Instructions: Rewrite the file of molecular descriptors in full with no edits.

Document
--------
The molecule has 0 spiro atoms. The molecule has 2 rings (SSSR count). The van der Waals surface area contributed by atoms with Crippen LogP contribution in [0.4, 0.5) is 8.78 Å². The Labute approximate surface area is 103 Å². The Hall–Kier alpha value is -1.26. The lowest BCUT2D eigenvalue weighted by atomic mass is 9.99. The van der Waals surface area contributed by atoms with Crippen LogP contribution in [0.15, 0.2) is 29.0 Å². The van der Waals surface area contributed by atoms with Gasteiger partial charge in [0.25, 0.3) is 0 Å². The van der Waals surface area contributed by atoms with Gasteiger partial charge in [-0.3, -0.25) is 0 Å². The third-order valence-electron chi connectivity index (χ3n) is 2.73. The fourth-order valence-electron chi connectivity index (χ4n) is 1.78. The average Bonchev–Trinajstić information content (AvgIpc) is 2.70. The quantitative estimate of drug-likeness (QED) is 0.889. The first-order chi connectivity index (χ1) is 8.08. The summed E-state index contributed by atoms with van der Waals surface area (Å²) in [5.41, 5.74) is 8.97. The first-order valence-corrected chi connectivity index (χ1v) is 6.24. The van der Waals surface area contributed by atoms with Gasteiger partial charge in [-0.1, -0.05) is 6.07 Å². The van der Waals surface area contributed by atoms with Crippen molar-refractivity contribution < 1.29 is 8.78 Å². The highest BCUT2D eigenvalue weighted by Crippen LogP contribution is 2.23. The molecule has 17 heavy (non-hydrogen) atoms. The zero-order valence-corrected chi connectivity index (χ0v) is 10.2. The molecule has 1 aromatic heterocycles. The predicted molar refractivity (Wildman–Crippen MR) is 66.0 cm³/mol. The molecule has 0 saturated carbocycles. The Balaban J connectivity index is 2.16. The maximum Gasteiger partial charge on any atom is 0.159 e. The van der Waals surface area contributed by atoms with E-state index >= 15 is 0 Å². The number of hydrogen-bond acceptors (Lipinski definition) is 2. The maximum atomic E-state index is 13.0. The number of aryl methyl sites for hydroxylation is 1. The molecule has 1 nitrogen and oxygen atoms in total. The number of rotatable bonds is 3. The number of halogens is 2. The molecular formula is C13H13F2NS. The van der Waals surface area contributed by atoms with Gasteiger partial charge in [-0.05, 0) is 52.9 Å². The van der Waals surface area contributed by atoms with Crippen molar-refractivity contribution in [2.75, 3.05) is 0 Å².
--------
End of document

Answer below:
The molecule has 0 spiro atoms. The molecule has 2 rings (SSSR count). The van der Waals surface area contributed by atoms with Crippen LogP contribution in [0.4, 0.5) is 8.78 Å². The Labute approximate surface area is 103 Å². The Hall–Kier alpha value is -1.26. The lowest BCUT2D eigenvalue weighted by atomic mass is 9.99. The van der Waals surface area contributed by atoms with Crippen LogP contribution in [0.15, 0.2) is 29.0 Å². The van der Waals surface area contributed by atoms with Gasteiger partial charge in [0.25, 0.3) is 0 Å². The van der Waals surface area contributed by atoms with Gasteiger partial charge in [-0.3, -0.25) is 0 Å². The third-order valence-electron chi connectivity index (χ3n) is 2.73. The fourth-order valence-electron chi connectivity index (χ4n) is 1.78. The average Bonchev–Trinajstić information content (AvgIpc) is 2.70. The quantitative estimate of drug-likeness (QED) is 0.889. The first-order chi connectivity index (χ1) is 8.08. The summed E-state index contributed by atoms with van der Waals surface area (Å²) in [5.41, 5.74) is 8.97. The first-order valence-corrected chi connectivity index (χ1v) is 6.24. The van der Waals surface area contributed by atoms with Gasteiger partial charge in [-0.1, -0.05) is 6.07 Å². The van der Waals surface area contributed by atoms with Crippen molar-refractivity contribution < 1.29 is 8.78 Å². The highest BCUT2D eigenvalue weighted by Crippen LogP contribution is 2.23. The molecule has 17 heavy (non-hydrogen) atoms. The zero-order valence-corrected chi connectivity index (χ0v) is 10.2. The molecule has 1 aromatic heterocycles. The predicted molar refractivity (Wildman–Crippen MR) is 66.0 cm³/mol. The molecule has 0 saturated carbocycles. The Balaban J connectivity index is 2.16. The maximum Gasteiger partial charge on any atom is 0.159 e. The van der Waals surface area contributed by atoms with E-state index >= 15 is 0 Å². The number of hydrogen-bond acceptors (Lipinski definition) is 2. The maximum atomic E-state index is 13.0. The number of aryl methyl sites for hydroxylation is 1. The molecule has 1 nitrogen and oxygen atoms in total. The number of rotatable bonds is 3. The number of halogens is 2. The molecular formula is C13H13F2NS. The van der Waals surface area contributed by atoms with Gasteiger partial charge in [-0.05, 0) is 52.9 Å². The van der Waals surface area contributed by atoms with Crippen molar-refractivity contribution in [2.75, 3.05) is 0 Å².